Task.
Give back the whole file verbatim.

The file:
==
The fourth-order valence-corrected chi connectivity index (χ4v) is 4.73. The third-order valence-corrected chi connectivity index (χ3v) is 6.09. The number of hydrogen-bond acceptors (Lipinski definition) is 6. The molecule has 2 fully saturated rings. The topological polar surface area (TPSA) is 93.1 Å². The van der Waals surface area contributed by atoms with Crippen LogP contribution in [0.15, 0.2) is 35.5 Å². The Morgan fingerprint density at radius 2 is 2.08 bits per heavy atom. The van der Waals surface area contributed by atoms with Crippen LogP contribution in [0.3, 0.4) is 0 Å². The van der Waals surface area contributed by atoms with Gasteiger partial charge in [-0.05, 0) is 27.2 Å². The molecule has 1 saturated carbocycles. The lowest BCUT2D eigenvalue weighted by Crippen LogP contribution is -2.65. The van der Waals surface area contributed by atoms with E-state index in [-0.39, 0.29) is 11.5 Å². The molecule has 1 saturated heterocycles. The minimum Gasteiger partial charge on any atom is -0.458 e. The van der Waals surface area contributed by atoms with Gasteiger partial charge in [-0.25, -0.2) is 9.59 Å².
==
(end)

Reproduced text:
The fourth-order valence-corrected chi connectivity index (χ4v) is 4.73. The third-order valence-corrected chi connectivity index (χ3v) is 6.09. The number of hydrogen-bond acceptors (Lipinski definition) is 6. The molecule has 2 fully saturated rings. The topological polar surface area (TPSA) is 93.1 Å². The van der Waals surface area contributed by atoms with Crippen LogP contribution in [0.15, 0.2) is 35.5 Å². The Morgan fingerprint density at radius 2 is 2.08 bits per heavy atom. The van der Waals surface area contributed by atoms with Crippen LogP contribution in [0.3, 0.4) is 0 Å². The van der Waals surface area contributed by atoms with Gasteiger partial charge in [-0.05, 0) is 27.2 Å². The molecule has 1 saturated carbocycles. The lowest BCUT2D eigenvalue weighted by Crippen LogP contribution is -2.65. The van der Waals surface area contributed by atoms with E-state index in [-0.39, 0.29) is 11.5 Å². The molecule has 1 saturated heterocycles. The minimum Gasteiger partial charge on any atom is -0.458 e. The van der Waals surface area contributed by atoms with Gasteiger partial charge in [-0.25, -0.2) is 9.59 Å².